Elizabeth Warren has just dropped out of the 2020 presidential race and I’m grieving. Can you recommend any books to give me hope for a world in which misogyny doesn’t prevent the most qualified candidates from having a real chance at leadership? Fiction or non-fiction work, I’m not even sure quite what I’m looking for save something that can inspire me and give me hope when I’m feeling fairly hopeless.

Time sensitive because I want to be able to get back in the fight to elect Democrats in November as soon as possible.

Thank you for the great recs, as always!


5. With Covid19 dominating news cycles, I keep thinking about the one historical fiction book I’ve read set during the Spanish Flu outbreak in 1918. (As Bright As Heaven by Susan Meissner). Do you know of others? I also recently read The Dreamers by Karen Walker Thomas which is sci fi around a pandemic. That was intense to read right now but I’d probably do it again so whatever flu outbreak stories you want to share. Thanks!


6. Hi Jenn and Amanda. I am sorry for dropping such the time sensitive question, but I hope you might be able to help me anyway (at least to drop me an email). I am having serious anxiety attacks due to the coronavirus and the country where I am living now (the Netherlands) is about to go on lockdown. To cope with the anxiety, like many people, I turn to books. In particular to historical fiction filled with political intrigues. I have just finished re-reading Tales of Otori by Lian Hearn for the 15th time, and I NEED MORE. Could you send a couple of recommendations for an historical fiction filled with political intrigues, whimsical and evocative descriptions, and characters that you love then you hate then you love again? Bonus points if not set in Europe and part of a series of more books (I tend to get a tiny bit obsessive). Other books that I’ve Ioved are the Secret History by Donna Tart, The Ministry of Utmost Happiness by Arundati Roy, and the Sally Lockhart series by Philip Pullman (especially the Tin Princess). Oh, and the reason why I have such a short time gap is that I would like to have the book during Easter holidays, so that I can distract myself from not being able to go home to my family. Thanks for the help!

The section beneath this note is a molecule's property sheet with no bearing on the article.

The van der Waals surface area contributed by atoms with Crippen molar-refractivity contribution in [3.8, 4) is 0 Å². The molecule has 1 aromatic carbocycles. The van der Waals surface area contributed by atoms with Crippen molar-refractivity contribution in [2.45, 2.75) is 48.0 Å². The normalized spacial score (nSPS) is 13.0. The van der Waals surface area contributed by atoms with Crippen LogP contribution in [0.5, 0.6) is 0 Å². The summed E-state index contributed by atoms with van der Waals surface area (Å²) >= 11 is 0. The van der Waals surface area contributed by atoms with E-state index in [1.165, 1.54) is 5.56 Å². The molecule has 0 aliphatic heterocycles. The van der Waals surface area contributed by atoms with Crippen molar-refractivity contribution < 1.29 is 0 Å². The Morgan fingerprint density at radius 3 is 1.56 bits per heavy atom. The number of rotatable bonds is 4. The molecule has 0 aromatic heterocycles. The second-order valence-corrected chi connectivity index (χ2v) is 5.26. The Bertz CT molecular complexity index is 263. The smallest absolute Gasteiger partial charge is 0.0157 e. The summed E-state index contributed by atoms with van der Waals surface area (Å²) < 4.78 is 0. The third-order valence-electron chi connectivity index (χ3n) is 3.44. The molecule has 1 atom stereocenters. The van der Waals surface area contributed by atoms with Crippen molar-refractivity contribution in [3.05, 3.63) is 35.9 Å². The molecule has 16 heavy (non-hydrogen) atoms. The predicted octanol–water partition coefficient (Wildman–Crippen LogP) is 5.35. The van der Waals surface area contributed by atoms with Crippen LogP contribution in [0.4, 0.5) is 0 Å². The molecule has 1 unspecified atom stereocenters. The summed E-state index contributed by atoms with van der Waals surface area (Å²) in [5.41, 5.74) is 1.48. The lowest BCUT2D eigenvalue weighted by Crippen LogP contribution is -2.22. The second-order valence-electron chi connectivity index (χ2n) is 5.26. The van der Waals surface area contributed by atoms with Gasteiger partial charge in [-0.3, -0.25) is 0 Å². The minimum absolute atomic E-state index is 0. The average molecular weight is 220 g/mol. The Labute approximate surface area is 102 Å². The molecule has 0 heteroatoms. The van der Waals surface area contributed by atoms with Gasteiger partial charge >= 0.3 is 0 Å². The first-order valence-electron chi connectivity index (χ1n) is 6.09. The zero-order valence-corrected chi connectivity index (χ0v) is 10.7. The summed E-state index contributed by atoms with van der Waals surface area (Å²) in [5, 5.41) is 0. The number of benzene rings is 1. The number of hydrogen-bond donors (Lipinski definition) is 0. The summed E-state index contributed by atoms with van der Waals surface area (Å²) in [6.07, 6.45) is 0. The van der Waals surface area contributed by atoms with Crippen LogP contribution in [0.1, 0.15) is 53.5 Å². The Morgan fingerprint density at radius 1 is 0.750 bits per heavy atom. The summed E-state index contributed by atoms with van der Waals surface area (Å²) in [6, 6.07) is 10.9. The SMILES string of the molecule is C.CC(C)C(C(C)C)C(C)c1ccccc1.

7. Light fluffy books needed desperately in the current time!! I read many genres, but with all of the Coronavirus news happening (as I say everyday the world seems to collapse and then we get up and try to do it again the next day), I realized I need some light fluffy books to get through the next few weeks/months. I am a children’s librarian, so I have read many kids books. I am open to most anything light. Please help fill my reading needs. Thank you very much for the podcast!


Books Discussed

The Virgin Suicides by Jeffrey Eugenides (TW suicide)

A Separation by Katie Kitamura

None of the Above by IW Gregorio

When Aidan Became a Brother by Kyle Lukoff and Kaylani Juanita

Sex is a Funny Word by Cory Silverberg

An American Marriage by Tayari Jones (TW sexual assault, police violence)

One Day by David Nicholls

Red, White & Royal Blue by Casey McQuiston

The Book of Delights by Ross Gay

Fever 1793 by Laurie Halse Anderson

Post: Fictional Pandemics

Severance by Ling Ma

Wolf Hall by Hilary Mantel

Sea of Poppies (Ibis Trilogy #1) by Amitav Ghosh

Touched by an Alien by Gini Koch

Crazy Rich Asians by Kevin Kwan